The score is 40-30, advantage Peter Hall. The tall, slender tenth grader pauses to glance at the two dozen other kids on nearby courts and brush away a few bothersome gnats. He tightens the grip on his racquet and tosses up a ball. Whop. His serve whistles over the net, nipping the outside line. His opponent lunges with a backhand and barely connects. The ball floats up and over. Peter moves in for the kill. Whop. A yellow blur rockets cross-court. Game. Set. Peter grins and heads for the net.

Ten years ago, the scene here at 16th and Kennedy was different. The courts were the same, but the kids weren't. Peter and his friends are black. During the '60s, an urban black interested in serious play faced some tough problems. In most areas, public courts were non-existent. The place to play was at suburban country clubs, which for a black kid was no place at all. Cost was another barrier. How to pay for rental fees, equipment, clothes and transportation, especially when top-level competition was still on an amateur, non-paying basis? The answer was basketball with the gang down at the playground.

For years that was the pattern. Tennis was the bastion of the privileged, a sport where "tennis whites" meant more than just proper attire for the courts. In some ways, 1968 was a turning point for both tennis in general and minority representation in specific. That was the year of the first U.S. Open at Forest Hills, the first tourament in America offering professional prize money. And that was the year a black man broke the race barrier by winning that tournament. Arthur Ashe had been making news since the early '60s as the upstart kid from Richmond, but now he had captured the top U.S. title. The victory emphasized in his mind the still-existing problems:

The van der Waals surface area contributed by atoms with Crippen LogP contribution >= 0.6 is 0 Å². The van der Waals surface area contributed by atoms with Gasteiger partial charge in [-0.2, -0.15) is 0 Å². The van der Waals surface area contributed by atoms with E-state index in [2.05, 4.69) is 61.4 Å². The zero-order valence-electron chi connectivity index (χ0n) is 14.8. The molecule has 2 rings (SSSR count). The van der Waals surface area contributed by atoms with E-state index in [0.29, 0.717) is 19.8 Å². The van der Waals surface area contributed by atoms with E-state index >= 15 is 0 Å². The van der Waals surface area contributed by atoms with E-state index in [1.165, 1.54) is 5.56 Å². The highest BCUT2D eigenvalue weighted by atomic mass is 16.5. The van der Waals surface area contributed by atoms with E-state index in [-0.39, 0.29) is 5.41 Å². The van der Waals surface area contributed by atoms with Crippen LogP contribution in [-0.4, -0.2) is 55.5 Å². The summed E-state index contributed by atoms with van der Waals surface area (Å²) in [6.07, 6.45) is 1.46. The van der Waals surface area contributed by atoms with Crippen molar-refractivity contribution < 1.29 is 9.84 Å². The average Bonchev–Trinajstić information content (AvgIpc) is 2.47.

"When I won the U.S. Open in 1968, I realized it was impossible for young blacks to repeat my victory," Ashe later remembers in a telephone conversation. "It just wasn't there if they wanted to reach the top. The courts, the money, the competition, the equipment - it just wasn't there." Donald Dell, Ashe's friend/agent/lawyer and fellow player also recalls the times: "Before '68, the whole circuit was on grass courts at private clubs. Arthure had to fight to get an invitation at some tournaments as late as 1965."

As public interest in the sport grew in the years that followed, so did sponsorship dollars. Larger tournament prizes in turn drew big names and spurred public interest. More public meant more money, and more money meant more public. As this professional tennis boom grew, enthusiasm for the sport filtered down into the middle-class and the city. More and more public courts appeared, as well as new indoor clubs open to anyone.

Dell points out that this increased access to the sport was accompanied by new economic incentives for serious young players:

"At clinics Arthur and I used to give in the inner city, kids would always ask Arthur how much money he made. In 1968, he was a second lieutenant playing amateur tennis. In 1969 he could tell them $57,000 a year, later $75,000. Now he could say $950,000. It doesn't take a Phi Beta Kappa to realize that's three times the amount of most other pros."